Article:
What was the catalyst for this about-face? Was it the inclusion of human rights principles in the Bill – principles the Bloc believes in and is proud of – and thus reluctant to vote against?  Was it that Quebec housing groups articulated, in no uncertain terms, that they wanted the Bloc to support this Bill? Was it that dozens of national organizations endorsed the Bill? Was it the cross-country day of action – the Red Tent Campaign – held in cities the day before third reading? Was it pressure from the NPD and Liberals who had invested considerably in the Bill?

In all likelihood there was no single catalyst. It was, probably, the result a confluence of all of these factors and pressures. But what we do know is that it didn’t come about by luck or chance.  These days, political victories for marginalized groups, even relatively small victories of this nature, are only won when individuals, organizations, communities and government officials of different political stripes, share a vision, collaborate and work hard till the bitter end.

Youth in the House!

Youth homelessness has been a growing concern at CERA. With a housing crisis gripping communities across Canada and huge waiting lists for affordable housing, this particularly vulnerable group is getting an even shorter end of a short stick.

The common assumption when viewing street youth is “You punks get a job!” or “Get rid of the attitude and go back home.” What people do not realize is that youth on the street are rarely there by choice. They are often forced to leave an abusive or oppressive household or care facility. Many have never had a home or family. After foster care hopping, many youth eventually decide a life of streets may be the safest choice.

Over the past 3 months, CERA Ottawa, with the support of the Law Foundation of Ontario, has offered a weekly outreach program at Operation Come Home, a youth drop-in facility in the downtown core. This program enables us to bring our services directly to the youth who need them. While speaking about housing and discrimination issues, youth often share experiences that are both heartbreaking and inspirational. Many of the youth we speak with have been in and out of foster care and group homes and have survived numerous instances of abuse. Despite this, they are now doing their best to “make life happen.” 

I find it inspirational to watch these young souls doing their best at 17 to write a resume, apply for jobs, start their own business, call landlords and find an apartment, meet their social assistance worker, attend to health needs, and take care of daily hygiene, nutrition and sleep requirements – all while balancing mental health issues from years of abuse. I know many individuals (and I’m sure you do too), who at 20, with the emotional and financial support of their parents and family, can hardly get it together. Society hardly blinks at them, while the youth of the street are barked at for being “lazy.”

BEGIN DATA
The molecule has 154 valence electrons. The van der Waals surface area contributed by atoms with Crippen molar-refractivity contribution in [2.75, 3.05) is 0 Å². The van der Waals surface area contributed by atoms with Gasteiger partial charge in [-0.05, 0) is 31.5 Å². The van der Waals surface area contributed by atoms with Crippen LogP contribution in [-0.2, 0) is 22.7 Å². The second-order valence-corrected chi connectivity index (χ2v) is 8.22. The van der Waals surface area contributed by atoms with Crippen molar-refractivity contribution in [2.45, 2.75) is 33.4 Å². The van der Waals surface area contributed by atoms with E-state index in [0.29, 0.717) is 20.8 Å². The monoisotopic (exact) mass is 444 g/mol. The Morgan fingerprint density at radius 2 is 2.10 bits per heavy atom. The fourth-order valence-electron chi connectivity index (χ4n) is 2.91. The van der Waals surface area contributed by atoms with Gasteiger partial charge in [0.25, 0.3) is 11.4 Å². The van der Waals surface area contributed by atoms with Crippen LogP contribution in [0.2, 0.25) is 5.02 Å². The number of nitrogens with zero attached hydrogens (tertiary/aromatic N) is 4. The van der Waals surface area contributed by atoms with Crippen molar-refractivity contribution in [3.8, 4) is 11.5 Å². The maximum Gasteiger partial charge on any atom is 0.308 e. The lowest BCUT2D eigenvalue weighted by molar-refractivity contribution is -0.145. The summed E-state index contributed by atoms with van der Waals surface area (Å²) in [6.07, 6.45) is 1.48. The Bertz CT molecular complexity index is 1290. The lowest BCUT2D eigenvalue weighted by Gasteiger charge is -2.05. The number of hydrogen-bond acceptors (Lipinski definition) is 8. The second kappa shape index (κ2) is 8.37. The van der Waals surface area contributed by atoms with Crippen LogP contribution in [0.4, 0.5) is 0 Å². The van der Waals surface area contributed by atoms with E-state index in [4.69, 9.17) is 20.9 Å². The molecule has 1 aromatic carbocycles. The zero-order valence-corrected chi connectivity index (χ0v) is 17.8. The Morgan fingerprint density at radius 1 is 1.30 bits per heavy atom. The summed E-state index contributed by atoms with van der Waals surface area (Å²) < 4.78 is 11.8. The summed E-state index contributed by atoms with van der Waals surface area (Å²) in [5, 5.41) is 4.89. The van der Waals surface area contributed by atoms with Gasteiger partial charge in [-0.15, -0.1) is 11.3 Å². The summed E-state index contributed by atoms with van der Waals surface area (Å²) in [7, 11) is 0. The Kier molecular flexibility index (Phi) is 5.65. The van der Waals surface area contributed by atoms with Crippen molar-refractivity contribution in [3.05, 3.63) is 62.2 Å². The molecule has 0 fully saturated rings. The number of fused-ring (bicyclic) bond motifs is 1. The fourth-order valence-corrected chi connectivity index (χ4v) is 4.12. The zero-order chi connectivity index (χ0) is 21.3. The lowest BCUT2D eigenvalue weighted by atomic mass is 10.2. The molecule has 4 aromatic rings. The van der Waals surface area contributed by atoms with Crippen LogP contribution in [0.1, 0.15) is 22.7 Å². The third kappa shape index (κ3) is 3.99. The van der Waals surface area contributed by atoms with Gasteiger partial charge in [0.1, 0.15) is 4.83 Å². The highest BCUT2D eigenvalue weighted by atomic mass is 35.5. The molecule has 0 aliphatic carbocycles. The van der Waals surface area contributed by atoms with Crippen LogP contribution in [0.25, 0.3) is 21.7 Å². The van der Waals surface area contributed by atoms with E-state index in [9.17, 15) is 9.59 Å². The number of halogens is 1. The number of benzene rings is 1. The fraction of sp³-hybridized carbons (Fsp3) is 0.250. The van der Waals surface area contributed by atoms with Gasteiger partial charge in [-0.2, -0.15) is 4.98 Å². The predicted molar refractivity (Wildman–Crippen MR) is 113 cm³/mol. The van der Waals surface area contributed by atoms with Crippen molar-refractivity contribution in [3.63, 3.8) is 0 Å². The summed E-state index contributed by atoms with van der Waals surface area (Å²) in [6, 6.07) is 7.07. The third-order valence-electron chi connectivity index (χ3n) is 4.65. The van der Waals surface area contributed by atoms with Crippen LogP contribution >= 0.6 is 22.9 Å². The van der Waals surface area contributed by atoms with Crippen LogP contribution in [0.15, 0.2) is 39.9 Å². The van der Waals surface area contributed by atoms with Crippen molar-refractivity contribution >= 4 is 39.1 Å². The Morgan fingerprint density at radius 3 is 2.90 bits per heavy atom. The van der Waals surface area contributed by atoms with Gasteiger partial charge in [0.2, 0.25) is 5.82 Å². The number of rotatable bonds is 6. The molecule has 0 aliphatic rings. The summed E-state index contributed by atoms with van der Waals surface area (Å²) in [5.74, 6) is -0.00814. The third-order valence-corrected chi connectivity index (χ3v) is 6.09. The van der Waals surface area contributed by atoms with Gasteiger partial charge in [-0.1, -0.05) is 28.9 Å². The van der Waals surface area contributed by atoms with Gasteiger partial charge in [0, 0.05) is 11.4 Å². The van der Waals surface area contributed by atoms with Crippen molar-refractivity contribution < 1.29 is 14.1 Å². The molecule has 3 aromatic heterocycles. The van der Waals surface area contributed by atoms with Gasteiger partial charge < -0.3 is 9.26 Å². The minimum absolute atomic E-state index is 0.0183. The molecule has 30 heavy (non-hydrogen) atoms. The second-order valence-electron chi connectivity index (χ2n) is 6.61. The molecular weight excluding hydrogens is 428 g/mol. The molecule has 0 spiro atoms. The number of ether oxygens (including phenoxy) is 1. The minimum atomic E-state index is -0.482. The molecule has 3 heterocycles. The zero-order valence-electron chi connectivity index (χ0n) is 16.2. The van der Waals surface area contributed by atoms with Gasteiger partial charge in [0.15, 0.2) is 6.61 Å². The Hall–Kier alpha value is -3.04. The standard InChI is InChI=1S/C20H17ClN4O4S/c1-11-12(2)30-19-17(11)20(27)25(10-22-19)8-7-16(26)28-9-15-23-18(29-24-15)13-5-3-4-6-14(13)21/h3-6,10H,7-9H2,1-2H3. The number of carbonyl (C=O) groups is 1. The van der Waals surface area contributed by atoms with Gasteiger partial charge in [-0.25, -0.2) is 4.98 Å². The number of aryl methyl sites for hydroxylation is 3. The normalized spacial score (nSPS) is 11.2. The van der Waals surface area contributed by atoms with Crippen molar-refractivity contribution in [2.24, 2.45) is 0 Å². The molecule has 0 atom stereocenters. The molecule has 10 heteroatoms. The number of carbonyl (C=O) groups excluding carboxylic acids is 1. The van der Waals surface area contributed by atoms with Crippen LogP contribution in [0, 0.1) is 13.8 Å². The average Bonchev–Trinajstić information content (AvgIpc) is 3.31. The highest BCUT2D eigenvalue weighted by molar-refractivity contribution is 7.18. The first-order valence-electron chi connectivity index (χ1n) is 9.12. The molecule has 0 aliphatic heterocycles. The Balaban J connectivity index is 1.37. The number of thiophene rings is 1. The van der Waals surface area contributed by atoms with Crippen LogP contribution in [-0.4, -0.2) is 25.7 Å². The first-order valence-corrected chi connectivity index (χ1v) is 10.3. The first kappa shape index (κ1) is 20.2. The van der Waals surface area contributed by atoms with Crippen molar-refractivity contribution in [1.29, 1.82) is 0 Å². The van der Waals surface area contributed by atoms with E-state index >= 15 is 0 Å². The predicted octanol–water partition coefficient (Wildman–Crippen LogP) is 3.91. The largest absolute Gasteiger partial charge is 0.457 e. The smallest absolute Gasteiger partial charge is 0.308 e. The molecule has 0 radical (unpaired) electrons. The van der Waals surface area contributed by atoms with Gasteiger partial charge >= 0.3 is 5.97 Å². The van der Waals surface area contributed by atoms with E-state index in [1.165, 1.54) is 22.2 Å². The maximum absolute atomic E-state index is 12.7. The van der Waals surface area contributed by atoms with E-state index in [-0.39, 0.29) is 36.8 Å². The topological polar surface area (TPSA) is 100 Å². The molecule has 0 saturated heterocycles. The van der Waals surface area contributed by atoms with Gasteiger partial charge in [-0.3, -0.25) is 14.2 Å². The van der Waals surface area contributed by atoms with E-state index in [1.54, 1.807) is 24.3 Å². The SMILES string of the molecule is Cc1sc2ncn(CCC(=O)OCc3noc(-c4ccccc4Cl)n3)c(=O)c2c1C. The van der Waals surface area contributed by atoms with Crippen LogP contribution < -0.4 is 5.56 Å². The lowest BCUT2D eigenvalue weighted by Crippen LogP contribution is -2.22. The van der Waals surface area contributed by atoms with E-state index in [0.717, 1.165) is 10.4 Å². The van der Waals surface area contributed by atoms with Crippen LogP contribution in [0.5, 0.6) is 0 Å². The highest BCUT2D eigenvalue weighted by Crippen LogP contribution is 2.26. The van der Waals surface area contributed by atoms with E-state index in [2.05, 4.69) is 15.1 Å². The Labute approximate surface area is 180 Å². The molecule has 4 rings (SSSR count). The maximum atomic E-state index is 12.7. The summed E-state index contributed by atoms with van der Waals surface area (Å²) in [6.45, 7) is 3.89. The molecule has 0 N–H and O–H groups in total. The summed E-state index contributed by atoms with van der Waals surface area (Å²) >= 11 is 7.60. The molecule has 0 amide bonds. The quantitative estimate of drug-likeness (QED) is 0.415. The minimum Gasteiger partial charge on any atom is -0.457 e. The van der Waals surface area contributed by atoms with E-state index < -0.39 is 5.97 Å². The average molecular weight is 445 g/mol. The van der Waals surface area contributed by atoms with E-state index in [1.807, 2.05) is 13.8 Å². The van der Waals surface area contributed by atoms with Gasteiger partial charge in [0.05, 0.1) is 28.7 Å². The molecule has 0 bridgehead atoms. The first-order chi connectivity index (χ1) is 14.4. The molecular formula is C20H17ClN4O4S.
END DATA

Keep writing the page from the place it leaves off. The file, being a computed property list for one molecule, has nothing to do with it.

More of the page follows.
In the last session I posed the question, “what does it mean to be homeless in lower town?” The responses were interesting. A female participant, aged 18, responded eagerly, stating that “Living in lower town makes it easy to be homeless.” She continued, “The Salvation Army will give you sleeping bags for free, you can eat for free at a number of drop-ins, and you can shower at the YSB [Youth Service Bureau].” While these services are critical, the young woman emphasized that, “We need more services that actually help us get a home.” Another participant, male, aged 22, added, “when you’re homeless, Ontario Works only gives you $200.00 for your basic needs. Try eating three meals a day for a month with $200.00. It doesn’t work. But if I had a home, I could maybe buy enough Kraft dinner to last me a month, and I could cook food from the food bank.”  

The youth maintained that the most important thing in their lives is a safe, clean, and affordable home. With a housing allowance of $356/month, rental options are scarce. Many youth end up in rooming houses. A female youth, who had been homeless on and off for five years, stated, “You don’t know what it’s like to live in a dirty rooming house, with mice and cockroaches, and creepy unknowns opening your door in the middle of the night; it’s not safe, and it makes you feel sad. That is where I live.”

A male participant, aged 19, stated, “We need a system that works, more services that help us find housing we can afford, and landlords who will actually rent to us.” He continued, “I finally found a landlord that would rent to me, but because Ontario Works thinks I’m homeless, they only give me $200.00/month. When I tried to contact my worker to say I found a landlord that will rent to me, and to please give me my housing allowance, my worker took so long to call me back that the landlord rented to someone else.”

The youth we meet face a number of barriers to housing which can make homelessness almost inevitable. There is nothing easy about being young without a secure, stable, safe, and affordable place to live. The barriers in the social welfare system combined with the discrimination they face for being part of societies “unwanted” often make a life on the streets the only option.

So, when you encounter a young person on the street, don’t be quick to make assumptions. Take time to ask how they are doing, and if they know where they can find the services they need. Don’t be afraid to smile or share what’s in your heart and your pocket. The world needs change.